Is it safe for employees to use their own devices while working from home?
It’s challenging making sure that your newly remote team can access your business environment easily – and without inadvertently putting your company data at risk.
It helps to have a set of ‘rules’ (or a policy) in place that can be implemented and followed relatively easily, so your team knows what’s expected of them, and how they can do their jobs without exposing your business to unnecessary risk.
One of the most common policies that businesses we talk to seem to be struggling with is that of Acceptable Use – especially now, with team members working from home.
What is an Acceptable Use policy?
An Acceptable Use policy is, simply put, a framework for how employees should use your IT network and devices. It clearly sets out the rules and key processes they are expected to follow.
Most businesses will have one somewhere (though whether their staff abide by it is a different story!).
Lockdown and remote working
The whole lockdown/remote working situation has very likely introduced new risks to your company environment. This means checking in on your Acceptable Use policy is probably a good idea, now that we’re settling into a more permanent setup.
Of course, in an ideal world all staff would only use devices that were provided by the organisation. You would have full control of this and monitor and manage usage fairly easily.
After all, introducing non-business assets introduces new risks
That’s why this line is common-place in Acceptable Use policies:
‘Remote working – only company-issued devices should be used whilst working from home.’
And the following question may be familiar to some of you – especially if you were more focused on keeping the wheels in motion during lockdown and enabling some sort of operational continuity than seemingly-distant cyber threats.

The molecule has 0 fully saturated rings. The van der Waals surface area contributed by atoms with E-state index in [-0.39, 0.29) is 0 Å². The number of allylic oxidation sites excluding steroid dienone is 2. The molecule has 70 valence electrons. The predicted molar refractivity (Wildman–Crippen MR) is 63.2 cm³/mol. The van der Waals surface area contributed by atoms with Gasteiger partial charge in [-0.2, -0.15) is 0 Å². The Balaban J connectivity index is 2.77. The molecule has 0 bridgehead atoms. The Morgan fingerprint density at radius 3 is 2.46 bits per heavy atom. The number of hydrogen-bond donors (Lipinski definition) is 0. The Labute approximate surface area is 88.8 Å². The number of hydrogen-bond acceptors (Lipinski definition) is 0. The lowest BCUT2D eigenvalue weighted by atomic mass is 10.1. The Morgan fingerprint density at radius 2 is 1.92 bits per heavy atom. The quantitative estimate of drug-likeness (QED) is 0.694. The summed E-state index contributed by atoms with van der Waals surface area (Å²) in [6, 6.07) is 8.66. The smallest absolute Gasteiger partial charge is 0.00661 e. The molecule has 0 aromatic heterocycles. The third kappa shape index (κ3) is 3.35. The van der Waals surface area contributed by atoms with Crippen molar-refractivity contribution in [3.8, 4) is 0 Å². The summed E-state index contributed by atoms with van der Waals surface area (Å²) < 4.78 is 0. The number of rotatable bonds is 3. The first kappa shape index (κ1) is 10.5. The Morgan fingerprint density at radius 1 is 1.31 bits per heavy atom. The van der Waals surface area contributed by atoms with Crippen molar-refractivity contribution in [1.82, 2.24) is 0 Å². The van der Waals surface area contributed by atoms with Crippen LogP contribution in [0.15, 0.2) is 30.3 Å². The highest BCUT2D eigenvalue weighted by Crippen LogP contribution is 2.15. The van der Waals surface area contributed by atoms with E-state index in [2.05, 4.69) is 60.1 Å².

Does this have to be the case? During lockdown, our staff logged into our network remotely from their own computers… Are we saying that this is not acceptable?
It’s worth taking a step back and understanding that sometimes, things cannot be perfect. Now and again, we have to introduce new risks – like when working around less-than-ideal situations that are forced on us – and best practice goes out of the window. But it’s important for business owners to know when this is happening, understand the risks it introduces, and consider ways to mitigate them.
When an employee uses their own device, it does increase the risk to your information security. Sometimes there are extenuating circumstances, and therefore it may be necessary to go outside of your policy, but this needs to be documented, approved and a risk assessment carried out, controls put in place, and then signed off. The template policy in this case would be ‘best practice’ – but of course not the only practice. To go outside of best practice, you would be advised to put this on your risk register and look at ways you can treat the risk.
Here’s a common scenario that might sound familiar
- An employee uses their own device to access your system from home
- They store confidential company data on their own device, rather than on your corporate network or designated cloud storage platform, because it’s quicker and they’re in a rush with important deadlines
- Your data is now stored outside your perimeter (and you don’t even know)
And here are just some of the risks
- Their device may not be up to date with the latest software patches (meaning it is far more vulnerable to attack and the data could be compromised)
- The data isn’t backed up, so hardware failure/damage/loss could result in that data being lost
- The data could be accessed by unapproved users – for instance, if the device is shared
- The employee might use the device to access websites that could result in malware, meaning the data could be accessed or corrupted
The list goes on.
Reducing the risk
It’s advisable to identify the controlled circumstances in which deviation from best practice is permitted, and the resultant organisational and technical controls that should be put in place to reduce the risk.
An example of a technical control would be mandating VPN access and multi-factor authentication for logging into the corporate network remotely.
An example of an organisation control would be ensuring you have a signed policy stating that employees are not permitted to save information on their own devices or share their device with other users.
It’s also worth noting that once staff understand why something is a risk, they will generally be supportive and follow the controls to protect themselves and your data. So it’s well worth taking the time to talk them through why your policies and processes exist.
Still not sure?
We’d be more than happy to talk through your current setup and make some recommendations. Just give us a call or fill out a contact form below, and we’ll get right on it.